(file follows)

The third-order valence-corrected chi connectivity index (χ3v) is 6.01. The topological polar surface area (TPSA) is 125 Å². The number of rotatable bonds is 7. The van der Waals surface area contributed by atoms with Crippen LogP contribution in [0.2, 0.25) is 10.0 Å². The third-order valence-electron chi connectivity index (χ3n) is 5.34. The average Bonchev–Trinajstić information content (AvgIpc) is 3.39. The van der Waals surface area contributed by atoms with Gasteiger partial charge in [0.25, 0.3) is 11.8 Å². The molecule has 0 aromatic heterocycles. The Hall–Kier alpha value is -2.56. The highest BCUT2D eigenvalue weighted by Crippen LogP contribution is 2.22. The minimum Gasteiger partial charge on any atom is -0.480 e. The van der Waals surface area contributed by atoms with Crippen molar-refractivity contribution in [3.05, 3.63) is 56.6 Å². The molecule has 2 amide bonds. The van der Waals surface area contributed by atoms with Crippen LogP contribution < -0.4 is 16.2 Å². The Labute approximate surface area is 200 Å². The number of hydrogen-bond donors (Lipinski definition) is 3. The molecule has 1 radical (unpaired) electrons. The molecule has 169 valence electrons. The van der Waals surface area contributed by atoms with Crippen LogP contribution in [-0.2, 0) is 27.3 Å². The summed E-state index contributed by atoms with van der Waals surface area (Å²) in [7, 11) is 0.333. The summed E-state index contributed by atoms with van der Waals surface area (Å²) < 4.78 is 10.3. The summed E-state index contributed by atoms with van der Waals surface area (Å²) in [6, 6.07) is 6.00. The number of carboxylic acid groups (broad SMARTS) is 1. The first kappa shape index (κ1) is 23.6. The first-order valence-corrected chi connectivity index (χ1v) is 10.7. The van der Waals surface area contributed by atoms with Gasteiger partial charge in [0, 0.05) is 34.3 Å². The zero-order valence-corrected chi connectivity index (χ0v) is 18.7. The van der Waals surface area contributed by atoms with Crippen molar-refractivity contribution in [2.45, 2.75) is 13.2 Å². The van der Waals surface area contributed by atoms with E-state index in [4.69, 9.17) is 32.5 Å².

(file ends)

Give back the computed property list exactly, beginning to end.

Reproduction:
The third-order valence-corrected chi connectivity index (χ3v) is 6.01. The topological polar surface area (TPSA) is 125 Å². The number of rotatable bonds is 7. The van der Waals surface area contributed by atoms with Crippen LogP contribution in [0.2, 0.25) is 10.0 Å². The third-order valence-electron chi connectivity index (χ3n) is 5.34. The average Bonchev–Trinajstić information content (AvgIpc) is 3.39. The van der Waals surface area contributed by atoms with Gasteiger partial charge in [0.25, 0.3) is 11.8 Å². The molecule has 0 aromatic heterocycles. The Hall–Kier alpha value is -2.56. The highest BCUT2D eigenvalue weighted by Crippen LogP contribution is 2.22. The minimum Gasteiger partial charge on any atom is -0.480 e. The van der Waals surface area contributed by atoms with Crippen molar-refractivity contribution in [3.05, 3.63) is 56.6 Å². The molecule has 2 amide bonds. The van der Waals surface area contributed by atoms with Crippen LogP contribution < -0.4 is 16.2 Å². The Labute approximate surface area is 200 Å². The number of hydrogen-bond donors (Lipinski definition) is 3. The molecule has 1 radical (unpaired) electrons. The molecule has 169 valence electrons. The van der Waals surface area contributed by atoms with Crippen LogP contribution in [-0.2, 0) is 27.3 Å². The summed E-state index contributed by atoms with van der Waals surface area (Å²) in [7, 11) is 0.333. The summed E-state index contributed by atoms with van der Waals surface area (Å²) < 4.78 is 10.3. The summed E-state index contributed by atoms with van der Waals surface area (Å²) in [6, 6.07) is 6.00. The number of carboxylic acid groups (broad SMARTS) is 1. The first kappa shape index (κ1) is 23.6. The first-order valence-corrected chi connectivity index (χ1v) is 10.7. The van der Waals surface area contributed by atoms with Gasteiger partial charge in [0, 0.05) is 34.3 Å². The zero-order valence-corrected chi connectivity index (χ0v) is 18.7. The van der Waals surface area contributed by atoms with Crippen molar-refractivity contribution in [2.45, 2.75) is 13.2 Å². The van der Waals surface area contributed by atoms with E-state index in [4.69, 9.17) is 32.5 Å².